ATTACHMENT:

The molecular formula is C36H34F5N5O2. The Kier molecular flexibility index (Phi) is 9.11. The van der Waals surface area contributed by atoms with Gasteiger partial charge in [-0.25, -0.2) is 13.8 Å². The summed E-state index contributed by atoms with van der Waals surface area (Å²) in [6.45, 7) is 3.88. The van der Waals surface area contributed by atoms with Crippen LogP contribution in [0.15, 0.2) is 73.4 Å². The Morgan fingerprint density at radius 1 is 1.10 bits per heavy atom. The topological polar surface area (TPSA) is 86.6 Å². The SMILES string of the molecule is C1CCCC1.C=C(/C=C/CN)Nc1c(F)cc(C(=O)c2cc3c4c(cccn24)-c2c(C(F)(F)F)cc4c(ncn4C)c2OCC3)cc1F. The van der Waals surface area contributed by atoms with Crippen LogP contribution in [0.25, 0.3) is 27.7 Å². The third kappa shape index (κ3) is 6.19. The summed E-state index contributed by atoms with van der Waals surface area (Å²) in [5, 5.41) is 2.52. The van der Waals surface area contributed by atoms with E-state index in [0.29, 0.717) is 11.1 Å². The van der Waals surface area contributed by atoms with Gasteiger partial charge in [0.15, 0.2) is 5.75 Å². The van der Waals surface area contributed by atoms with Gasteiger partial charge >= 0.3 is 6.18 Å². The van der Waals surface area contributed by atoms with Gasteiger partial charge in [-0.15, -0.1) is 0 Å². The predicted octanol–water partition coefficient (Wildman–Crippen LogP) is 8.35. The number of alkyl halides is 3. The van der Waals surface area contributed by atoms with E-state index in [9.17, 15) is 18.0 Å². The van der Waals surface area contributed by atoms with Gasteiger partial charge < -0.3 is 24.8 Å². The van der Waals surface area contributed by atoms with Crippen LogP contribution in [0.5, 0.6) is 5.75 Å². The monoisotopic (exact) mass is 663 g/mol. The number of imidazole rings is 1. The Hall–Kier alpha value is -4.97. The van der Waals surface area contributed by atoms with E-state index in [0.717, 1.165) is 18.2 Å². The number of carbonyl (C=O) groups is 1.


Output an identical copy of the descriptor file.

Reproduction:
The molecular formula is C36H34F5N5O2. The Kier molecular flexibility index (Phi) is 9.11. The van der Waals surface area contributed by atoms with Gasteiger partial charge in [-0.25, -0.2) is 13.8 Å². The summed E-state index contributed by atoms with van der Waals surface area (Å²) in [6.45, 7) is 3.88. The van der Waals surface area contributed by atoms with Crippen LogP contribution in [0.15, 0.2) is 73.4 Å². The Morgan fingerprint density at radius 1 is 1.10 bits per heavy atom. The topological polar surface area (TPSA) is 86.6 Å². The SMILES string of the molecule is C1CCCC1.C=C(/C=C/CN)Nc1c(F)cc(C(=O)c2cc3c4c(cccn24)-c2c(C(F)(F)F)cc4c(ncn4C)c2OCC3)cc1F. The van der Waals surface area contributed by atoms with Crippen LogP contribution in [0.25, 0.3) is 27.7 Å². The third kappa shape index (κ3) is 6.19. The summed E-state index contributed by atoms with van der Waals surface area (Å²) in [5, 5.41) is 2.52. The van der Waals surface area contributed by atoms with E-state index in [0.29, 0.717) is 11.1 Å². The van der Waals surface area contributed by atoms with Gasteiger partial charge in [0.15, 0.2) is 5.75 Å². The van der Waals surface area contributed by atoms with Gasteiger partial charge >= 0.3 is 6.18 Å². The van der Waals surface area contributed by atoms with Gasteiger partial charge in [-0.15, -0.1) is 0 Å². The predicted octanol–water partition coefficient (Wildman–Crippen LogP) is 8.35. The number of alkyl halides is 3. The van der Waals surface area contributed by atoms with E-state index in [9.17, 15) is 18.0 Å². The van der Waals surface area contributed by atoms with Gasteiger partial charge < -0.3 is 24.8 Å². The van der Waals surface area contributed by atoms with Crippen LogP contribution in [0.5, 0.6) is 5.75 Å². The monoisotopic (exact) mass is 663 g/mol. The number of imidazole rings is 1. The Hall–Kier alpha value is -4.97. The van der Waals surface area contributed by atoms with E-state index in [0.717, 1.165) is 18.2 Å². The number of carbonyl (C=O) groups is 1.